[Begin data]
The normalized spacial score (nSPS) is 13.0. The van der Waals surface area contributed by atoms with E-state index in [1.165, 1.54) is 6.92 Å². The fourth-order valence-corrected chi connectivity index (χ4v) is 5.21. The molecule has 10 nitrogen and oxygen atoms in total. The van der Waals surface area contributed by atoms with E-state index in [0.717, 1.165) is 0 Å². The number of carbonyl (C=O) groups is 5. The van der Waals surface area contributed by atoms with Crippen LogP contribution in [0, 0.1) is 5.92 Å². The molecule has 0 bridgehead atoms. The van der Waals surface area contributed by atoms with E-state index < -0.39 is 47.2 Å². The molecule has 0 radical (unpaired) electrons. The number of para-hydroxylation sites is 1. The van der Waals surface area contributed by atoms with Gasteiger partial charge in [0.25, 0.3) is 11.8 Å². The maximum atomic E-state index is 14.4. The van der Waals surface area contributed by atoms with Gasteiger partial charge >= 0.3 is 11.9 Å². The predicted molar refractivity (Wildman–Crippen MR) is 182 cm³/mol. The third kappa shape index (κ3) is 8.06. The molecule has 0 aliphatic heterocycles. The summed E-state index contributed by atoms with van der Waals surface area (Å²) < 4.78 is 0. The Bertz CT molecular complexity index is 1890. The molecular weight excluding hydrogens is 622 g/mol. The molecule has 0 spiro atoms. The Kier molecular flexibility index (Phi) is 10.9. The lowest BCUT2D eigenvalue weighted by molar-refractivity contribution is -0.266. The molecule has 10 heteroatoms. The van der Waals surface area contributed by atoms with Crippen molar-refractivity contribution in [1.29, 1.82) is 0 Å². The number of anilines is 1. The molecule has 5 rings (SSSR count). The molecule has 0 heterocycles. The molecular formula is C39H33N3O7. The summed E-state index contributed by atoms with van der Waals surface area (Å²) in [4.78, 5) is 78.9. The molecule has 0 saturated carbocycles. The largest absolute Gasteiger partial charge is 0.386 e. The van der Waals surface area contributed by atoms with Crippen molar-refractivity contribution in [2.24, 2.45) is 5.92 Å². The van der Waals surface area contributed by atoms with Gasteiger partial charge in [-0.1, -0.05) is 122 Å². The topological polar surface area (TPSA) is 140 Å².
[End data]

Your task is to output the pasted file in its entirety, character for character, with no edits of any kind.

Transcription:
The normalized spacial score (nSPS) is 13.0. The van der Waals surface area contributed by atoms with E-state index in [1.165, 1.54) is 6.92 Å². The fourth-order valence-corrected chi connectivity index (χ4v) is 5.21. The molecule has 10 nitrogen and oxygen atoms in total. The van der Waals surface area contributed by atoms with E-state index in [0.717, 1.165) is 0 Å². The number of carbonyl (C=O) groups is 5. The van der Waals surface area contributed by atoms with Crippen LogP contribution in [0, 0.1) is 5.92 Å². The molecule has 0 bridgehead atoms. The van der Waals surface area contributed by atoms with E-state index < -0.39 is 47.2 Å². The molecule has 0 radical (unpaired) electrons. The number of para-hydroxylation sites is 1. The van der Waals surface area contributed by atoms with Gasteiger partial charge in [0.25, 0.3) is 11.8 Å². The maximum atomic E-state index is 14.4. The van der Waals surface area contributed by atoms with Gasteiger partial charge >= 0.3 is 11.9 Å². The predicted molar refractivity (Wildman–Crippen MR) is 182 cm³/mol. The third kappa shape index (κ3) is 8.06. The molecule has 0 aliphatic heterocycles. The summed E-state index contributed by atoms with van der Waals surface area (Å²) < 4.78 is 0. The Bertz CT molecular complexity index is 1890. The molecular weight excluding hydrogens is 622 g/mol. The molecule has 0 spiro atoms. The Kier molecular flexibility index (Phi) is 10.9. The lowest BCUT2D eigenvalue weighted by molar-refractivity contribution is -0.266. The molecule has 10 heteroatoms. The van der Waals surface area contributed by atoms with Crippen molar-refractivity contribution in [1.29, 1.82) is 0 Å². The number of anilines is 1. The molecule has 5 rings (SSSR count). The molecule has 0 heterocycles. The molecular formula is C39H33N3O7. The summed E-state index contributed by atoms with van der Waals surface area (Å²) in [4.78, 5) is 78.9. The molecule has 0 saturated carbocycles. The largest absolute Gasteiger partial charge is 0.386 e. The van der Waals surface area contributed by atoms with Crippen molar-refractivity contribution in [2.24, 2.45) is 5.92 Å². The van der Waals surface area contributed by atoms with Gasteiger partial charge in [-0.1, -0.05) is 122 Å². The topological polar surface area (TPSA) is 140 Å².